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What’s Next for ETFs? 3 ETF Trends Taking the Industry by Storm

ETFs represent roughly 12% of investable assets, up from 9% at the end of 2022.1 We believe wider adoption, new use cases, and more innovative products will continue to drive growth.

5 min read

Since State Street Global Advisors launched the first US-listed ETF more than 30 years ago, the global ETF market has expanded across demographics, strategies, asset classes, and everything in between. ETFs have gathered assets at an impressive cumulative annualized growth rate of 19.8% since 2008, reaching US$11.1 trillion assets under management (AUM) at the end of 2023.2

And there’s no sign of this exponential growth slowing down. Among US investors in our 2024 ETF Impact Survey, 63% plan to buy ETFs in the next 12 months, up from 37% in Q4 2022; Australian investor interest has doubled in the same time frame, from 36% to 72%.3

So, what’s next for ETFs — in 2024 and beyond? Here are three trends we’re watching:

1. Active ETFs Take Center Stage

Led by the US and Canada, active ETFs took in US$93 Billion, (almost a third of all global ETF inflows) in the first four months of 2024 and are on pace to exceed last year’s record haul.4 Remarkably, global active fixed income ETFs have been responsible for almost half of total inflows into intermediate-core and intermediate-core-plus bond ETFs so far this year (US$7.6 billion, 42%).5

While the search for excess returns is a hallmark of active management, investors also choose active ETFs to:

  • Pursue specific outcomes in a transparent, liquid, and tax efficient manner.
  • Potentially mitigate risks and capitalize on opportunities passive strategies might miss.

“Right now, global ETF AUM is US$11 trillion, and global mutual fund AUM is US$33 trillion. Given the growth trends, the increase in active strategies, and the increasing number of use cases, I think global ETF assets will surpass global mutual fund assets in 10 years, or by 2034.”

Bio Image of Matthew J Bartolini

Matthew J Bartolini, CFA, CAIA

Head of SPDR Americas Research

Active fixed income and alternative ETFs should continue to capture inflows as more investors make strategic allocations for diversification purposes and more issuers launch products, including by way of mutual fund conversions. In the US, for example, almost one in four managers plans to convert at least one mutual fund into a transparent active ETF.6

2. Fixed Income ETFs: New Challenges (and Opportunities) Emerge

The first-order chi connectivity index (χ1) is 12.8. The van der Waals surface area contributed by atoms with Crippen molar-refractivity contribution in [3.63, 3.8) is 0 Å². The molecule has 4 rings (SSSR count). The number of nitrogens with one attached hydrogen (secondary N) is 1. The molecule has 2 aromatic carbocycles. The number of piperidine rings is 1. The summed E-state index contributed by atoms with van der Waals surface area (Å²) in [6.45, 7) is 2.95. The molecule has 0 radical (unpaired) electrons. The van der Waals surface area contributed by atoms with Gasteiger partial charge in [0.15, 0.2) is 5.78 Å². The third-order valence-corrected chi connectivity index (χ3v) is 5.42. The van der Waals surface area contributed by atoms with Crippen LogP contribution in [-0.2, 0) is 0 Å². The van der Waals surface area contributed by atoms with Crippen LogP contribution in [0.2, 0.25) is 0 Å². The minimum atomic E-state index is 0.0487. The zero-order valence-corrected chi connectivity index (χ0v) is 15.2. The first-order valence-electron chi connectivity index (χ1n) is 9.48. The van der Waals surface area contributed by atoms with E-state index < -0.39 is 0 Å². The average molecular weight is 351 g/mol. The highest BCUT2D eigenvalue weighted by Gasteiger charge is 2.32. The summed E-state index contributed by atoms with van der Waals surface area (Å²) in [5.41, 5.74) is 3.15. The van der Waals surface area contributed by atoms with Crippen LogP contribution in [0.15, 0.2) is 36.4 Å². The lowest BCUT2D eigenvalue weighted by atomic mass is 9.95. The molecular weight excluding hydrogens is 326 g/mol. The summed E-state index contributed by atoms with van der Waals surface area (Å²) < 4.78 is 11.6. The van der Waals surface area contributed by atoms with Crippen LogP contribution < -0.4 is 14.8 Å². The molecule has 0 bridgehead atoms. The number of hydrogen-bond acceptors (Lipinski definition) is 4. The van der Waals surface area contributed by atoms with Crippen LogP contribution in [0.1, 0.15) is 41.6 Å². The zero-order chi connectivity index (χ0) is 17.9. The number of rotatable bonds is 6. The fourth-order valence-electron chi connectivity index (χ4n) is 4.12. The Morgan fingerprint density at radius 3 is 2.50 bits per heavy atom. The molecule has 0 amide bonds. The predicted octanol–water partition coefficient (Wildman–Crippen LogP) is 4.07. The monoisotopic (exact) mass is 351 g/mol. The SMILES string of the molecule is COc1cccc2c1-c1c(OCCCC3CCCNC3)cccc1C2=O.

Higher interest rates put the income back in fixed income in 2023. The near-term opportunity to capture yield, considering excess cash sitting on the sidelines, was a tailwind for fixed income ETFs.

In response to rate volatility, investors also deposited nearly US$1 trillion globally in money market funds over the past year.7 But now, many of the world’s central banks are expected to shift from holding to cutting interest rates. That means investors in cash-like accounts will face new challenges, like reinvestment risk.

Given investors’ need to balance income and stability in a volatile rate environment, we expect to see increased inflows into active core bond ETFs, as well as into a mix of short and intermediate investment-grade bond ETFs.

“To extrapolate a trend in the US from the first four months of 2024, where more than 40% of US fixed income ETF inflows were into active funds,8 I expect value-added active bond ETFs will continue to garner major market share.”

Bio Image of William Ahmuty

William Ahmuty

Head of SPDR ETF Fixed Income

3. AI Opportunities Abound: Investing Holistically

Artificial Intelligence (AI) might as well stand for “all in” because investors are flocking to it in droves. Thematic Robotic and AI ETFs in the US have had nearly US$3 billion of inflows over the past 12 months.9 Smart Cities, another thematic ETF sub-industry, has received outsized interest over the past year, taking in US$400 million so far in 2024, increasing assets in this market by more than 20%.10

“As AI technology becomes easier to adopt, broader AI applications across a wide range of sectors — social media and entertainment, life science research, health care, and financial services — will present significant value-creation opportunities.”

Bio Image of Anqi Dong

Anqi Dong, CFA, CAIA

Senior Research Strategist

Meanwhile, traditional technology ETFs across the globe have had over US$18 billion in inflows during the same time frame.11 Those flows are into Technology sector ETFs, as well as specific industries supporting AI development, such as semiconductors.

Naturally, rapid and steep growth attracts skepticism. Some observers have raised alarms about bubble-like valuations. But current valuations are supported by robust fundamentals, lower debt levels, and positive cash flows — suggesting a sustainable trajectory.

Owning a diversified basket of stocks connected to the AI revolution may help investors reduce idiosyncratic risks, such as valuations or lofty growth expectations missing the target. And, it may help reduce the possibility of getting the theme right but the single stock call wrong — the foundational case for sector investing.

Rather than identifying “pure” AI companies or investment exposures, investors may benefit from adopting a more holistic view, focusing on industries and sectors that are broadly investing in AI for business growth.

What’s Next for the Global ETF Market?

To learn what other trends we're watching and to explore our top predictions for the future, download our ETF Impact Report 2024-2025: The Next Wave of Innovation.

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